When word got out in August 2011 that there was, and would be, a shortage of the only medication approved to treat adult heartworms in dogs, most conformation dog show fanciers merely shrugged. The American Heartworm Society came up with a protocol to manage dogs that might not be able to get treatment due to the drug shortage. (Veterinarians with infected canine patients were able to contact Merial and obtain just enough of the regular heartworm drug held in reserve to treat those individual dogs.)
The heartworm drug shortage came about due to a problem with a United States supplier of one of the ingredients. The FDA is not comfortable with an overseas supplier of that ingredient, so while bottleneck was straightened out, access was limited. Still, very few purebred show dogs were affected by the heartworm drug shortage.
More crucial was the Novartis shortage of some heartworm preventive medications — namely Interceptor and Sentinel. This shortage was due to a problem at a United States manufacturing plant. It appears that some human medications from the plant may have been mixed with other human medications when packaged. There was no problem per se with the Interceptor or Sentinel heartworm medications, but this plant manufactured these drugs also.
Shutting the plant down to correct the problems with those human medications limited these heartworm medications for dogs until April 2013. On April 22, 2013, Novartis Animal Health announced that Sentinel (milbemycin oxime/lufenuron) Flavor Tabs was back on the market at nearly half the 2011 prices. Novartis also announced that it had discontinued the production of Interceptor (milbemycin oxime) Flavor Tabs for the US market.
Mutated MDR1 Gene and Medications
The real challenge with heartworm prevention comes for the dogs who have a mutation of the MDR1 (multi drug resistance) gene. These dogs have problems metabolizing certain drugs safely, so they don’t limit drug absorption and distribution. Think of it as “leaky brain/blood barrier.”
Depending on the dose of the drug, these dogs can become ill or even die. Drugs that cause problems in these dogs include: acepromazine, butorphanol, doxorubicin, erythromycin, ivermectin, loperamide, milbemycin, moxidectin, rifampin, selamectin, vinblastine and vincristine. These drugs run the gamut from tranquilizers to antibiotics to chemotherapy drugs and, significantly, heartworm preventives.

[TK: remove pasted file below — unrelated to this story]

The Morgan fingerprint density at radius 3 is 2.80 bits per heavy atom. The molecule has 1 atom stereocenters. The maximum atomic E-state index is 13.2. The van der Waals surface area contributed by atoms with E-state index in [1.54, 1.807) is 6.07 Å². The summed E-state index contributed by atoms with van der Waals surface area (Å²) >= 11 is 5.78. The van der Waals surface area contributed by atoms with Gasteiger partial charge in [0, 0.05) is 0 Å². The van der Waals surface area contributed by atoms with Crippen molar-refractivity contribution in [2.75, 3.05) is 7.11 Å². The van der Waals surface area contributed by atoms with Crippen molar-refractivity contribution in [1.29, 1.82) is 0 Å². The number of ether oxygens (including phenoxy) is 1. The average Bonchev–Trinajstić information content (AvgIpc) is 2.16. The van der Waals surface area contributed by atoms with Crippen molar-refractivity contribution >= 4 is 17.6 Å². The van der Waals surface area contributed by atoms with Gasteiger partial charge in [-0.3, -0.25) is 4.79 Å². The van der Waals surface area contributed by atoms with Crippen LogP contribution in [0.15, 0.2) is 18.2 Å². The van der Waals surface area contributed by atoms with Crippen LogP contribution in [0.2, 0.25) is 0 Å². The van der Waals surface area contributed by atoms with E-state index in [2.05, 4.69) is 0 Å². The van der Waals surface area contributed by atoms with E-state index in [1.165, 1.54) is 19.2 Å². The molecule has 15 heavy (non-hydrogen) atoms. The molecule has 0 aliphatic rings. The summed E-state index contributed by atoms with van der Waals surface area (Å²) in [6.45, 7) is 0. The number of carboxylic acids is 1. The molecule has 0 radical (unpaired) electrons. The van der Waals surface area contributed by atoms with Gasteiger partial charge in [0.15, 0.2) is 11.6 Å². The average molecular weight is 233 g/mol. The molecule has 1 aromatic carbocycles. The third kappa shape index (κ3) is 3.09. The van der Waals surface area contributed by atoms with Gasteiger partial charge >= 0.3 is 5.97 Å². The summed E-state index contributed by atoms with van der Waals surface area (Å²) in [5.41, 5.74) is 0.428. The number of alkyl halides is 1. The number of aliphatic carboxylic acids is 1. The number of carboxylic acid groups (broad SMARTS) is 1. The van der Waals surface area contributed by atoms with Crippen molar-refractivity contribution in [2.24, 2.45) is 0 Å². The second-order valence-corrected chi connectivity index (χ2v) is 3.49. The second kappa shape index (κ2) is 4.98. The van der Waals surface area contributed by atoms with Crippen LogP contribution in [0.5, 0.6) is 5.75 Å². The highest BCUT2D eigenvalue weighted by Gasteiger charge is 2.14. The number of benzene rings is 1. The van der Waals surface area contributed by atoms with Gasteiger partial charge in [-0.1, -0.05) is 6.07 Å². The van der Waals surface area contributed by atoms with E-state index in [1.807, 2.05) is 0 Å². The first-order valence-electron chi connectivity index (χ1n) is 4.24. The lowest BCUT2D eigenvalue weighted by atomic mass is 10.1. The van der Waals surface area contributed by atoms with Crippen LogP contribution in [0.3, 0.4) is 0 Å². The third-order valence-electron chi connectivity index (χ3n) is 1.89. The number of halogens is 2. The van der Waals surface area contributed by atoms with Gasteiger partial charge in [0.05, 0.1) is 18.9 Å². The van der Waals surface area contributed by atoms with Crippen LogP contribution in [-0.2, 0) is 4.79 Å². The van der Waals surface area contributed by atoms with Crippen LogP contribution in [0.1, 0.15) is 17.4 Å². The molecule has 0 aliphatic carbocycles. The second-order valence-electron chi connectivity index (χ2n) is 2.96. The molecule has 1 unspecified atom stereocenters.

The FDA-approved heartworm medications for dogs have levels of ivermectin, milbemycin, etc., that are safe for these pet dogs. Katrina Mealey, DVM, Ph.D., DACVIM, DACVCP of Washington State University, where the work on MDR1 and the testing for this mutation is done, stressed that point. She also emphasized that it is not safe to try and “guesstimate” a dose for your dog from one of the large-animal heartworm preparations, including the equine paste dewormers.
In a case local to me, a veterinarian’s top agility Border Collie licked up a few spots of the apple-flavored paste dewormer that her horse had dribbled. A few days later, Border Collie went blind. Even the veterinary ophthalmologist who evaluated her felt it was likely to be a permanent change.
Luckily for that dog, she did recover and is even running agility again. Other local dogs, including an Australian Shepherd who ate manure within 48 hours after the horses at her barn were dewormed, were not so lucky. She died. Economically, using the equine dewormer may look like a great deal. It certainly isn’t if your show dog goes blind or dies.
Other drugs affected by this MDR1 mutation include chemotherapy drugs. If your dog develops cancer, it would be nice to know if he is going to have problems with certain drugs. Your veterinarian may need to customize a protocol for your show dog or pet dog.
Testing for an MDR1 Mutation
Testing for this mutation in your dog can be easily done with either a cheek swab for cells that you can do yourself or a blood sample drawn by your veterinarian.
Costs are $70 for one to four tests or $60 for five or more sent together. Many local Australian Shepherd, Shetland Sheepdog and Collie clubs will organize a group order of the kits and send the tests in together for the discounted fee. Generally these groups welcome dogs of other dog breeds as well to increase the numbers. My Belgian Tervuren were all tested through a local Aussie club.
Some dogs will not need to be tested. If your dog’s parents both tested Normal/Normal, your dog will automatically be Normal. This is listed as “Normal by Parentage.”
The test is an actual gene test so results are very black and white. Dogs who are Normal/Normal don’t have the mutation and can’t pass it on. They can handle normal doses of the drugs mentioned above with no problems.
Dogs who are Mutant/Mutant can be expected to have problems with normal doses of loperamide (Immodium), doses of ivermectin over 50 mcg per kg and some chemotherapy drugs. These dogs will pass on the mutation to all of their offspring.
Dogs who test as Mutant/Normal may show some toxicity in the situations described above. They will pass the mutation onto some of their offspring.
By testing any show dogs used for breeding, and their puppies if necessary, eventually the prevalence of this gene can be decreased in a dog breed. Yes, it is a problem you can work around in most cases, but why take any unnecessary risks? I highly recommend testing any of the dog breeds listed at the very least.